Digital SLR Cameras - How Does A DSLR Work?
What Does DSLR Stand For?
DSLR stands for ddigital single-lens reflex. Sound complicated? Well, DSLRs use a series of mirrors to reflect light through a single prism, which then refracts the light into the light sensors. That’s it!
Speaking old school photography here, one would typically use the viewfinder to, well, view the image. In DSLRs, the light comes through the camera via a series of lenses, including a “4 elements lens” that includes two convex and two concave lenses. This is then reflected by the “reflex mirror”–where DSLRs get their name—across a series of mirrors into the viewfinder and the eye of the photographer.
To take a picture, the aperture size either increases or decreases according to the desired setting and the same reflex mirror slides out of the way of the light as the shutter opens. The image sensors then take in light for the duration of the exposure. This explains the “viewfinder blackout” that one gets as one takes the picture while looking through the viewfinder as the mirror flips up and no longer reflects light into your eye. Most of the time lapse in taking a photo is getting all those mirrors and apertures to move more quickly, because even milliseconds is too much of a drag for many action photographers.
Of course, there are just plain old SLRs without the digital “D” - these are film cameras. It is for these that viewfinders were first designed as we know them in DSLRs, because alternatives like LCD screens didn’t exist until quite recently. However, these are not the focus of the article.
There are other features that are associated with DSLRs, even though they aren’t a part of the technical definition:
Another difference with most DSLR cameras is that they tend to have larger, better sensors than other types of digital cameras, which most professional photographers prefer. This is mostly where the (generally) superior quality of DSLRs come from: not so much as the length of the barrel as the quality of the sensors.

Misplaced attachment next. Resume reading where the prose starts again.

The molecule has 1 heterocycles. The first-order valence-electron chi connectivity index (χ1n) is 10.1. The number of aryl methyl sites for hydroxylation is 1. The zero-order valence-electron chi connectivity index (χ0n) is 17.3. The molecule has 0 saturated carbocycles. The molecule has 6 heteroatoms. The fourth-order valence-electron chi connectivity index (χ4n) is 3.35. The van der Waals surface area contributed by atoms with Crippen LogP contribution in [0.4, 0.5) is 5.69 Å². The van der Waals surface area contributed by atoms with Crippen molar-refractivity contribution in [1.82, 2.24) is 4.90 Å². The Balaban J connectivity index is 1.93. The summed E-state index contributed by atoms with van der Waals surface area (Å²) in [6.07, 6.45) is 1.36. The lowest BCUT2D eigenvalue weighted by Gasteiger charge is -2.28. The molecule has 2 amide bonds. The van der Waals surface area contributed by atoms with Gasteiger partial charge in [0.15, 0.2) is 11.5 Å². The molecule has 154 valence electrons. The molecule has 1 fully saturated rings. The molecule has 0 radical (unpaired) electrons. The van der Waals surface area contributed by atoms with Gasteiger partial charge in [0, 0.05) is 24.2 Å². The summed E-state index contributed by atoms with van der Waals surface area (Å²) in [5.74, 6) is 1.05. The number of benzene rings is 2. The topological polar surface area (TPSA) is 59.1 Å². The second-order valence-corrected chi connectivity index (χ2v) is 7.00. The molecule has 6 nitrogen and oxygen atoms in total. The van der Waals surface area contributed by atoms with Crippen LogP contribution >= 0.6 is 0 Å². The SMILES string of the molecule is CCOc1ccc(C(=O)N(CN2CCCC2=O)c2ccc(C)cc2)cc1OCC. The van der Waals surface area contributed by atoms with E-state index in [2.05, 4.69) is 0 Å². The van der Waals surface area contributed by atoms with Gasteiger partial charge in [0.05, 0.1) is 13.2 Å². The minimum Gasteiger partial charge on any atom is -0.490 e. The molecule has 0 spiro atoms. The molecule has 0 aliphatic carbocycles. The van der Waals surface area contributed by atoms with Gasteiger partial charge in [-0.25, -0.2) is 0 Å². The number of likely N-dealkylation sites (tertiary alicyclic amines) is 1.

Another common feature of DSLRs is the ability to mount different lenses on the end, from whopper telephotos to entirely featureless clear filters. Point & shoots simply don’t have this capability without some careful hacks.
DSLRs also just come with better lenses to start with, hence their heftier size. This allows for more precise control of depth of field.
DSLR: The Difference
So, what’s the big difference between a DSLR and a point and shoot, just going by the technical definition discussed earlier? Well, point & shoots don’t tend to have viewfinders and mirror arrays in the same sense as DSLRs, in that the LCD screen displays whatever the image sensors are detecting, which are continuously exposed to light. Adjustments are made to the preview to estimate what the image would actually look like in terms of aperture and other settings, which is what you see on the LCD screen.
Many DSLRs are feature similar set ups, often with no viewfinder available at all. While this bothers many people who prefer viewfinders, others prefer the ability to use LCDs. This seems to becoming default since the introduction of the first such one, the Olympus E-10, back in 2000.
While this technically disqualifies them from the definition of a DSLR—no reflex mirror, no single lens reflex—people seem to keep on calling this style of camera DSLR. The meaning of the name itself is not as important compared to the style of camera attached to it.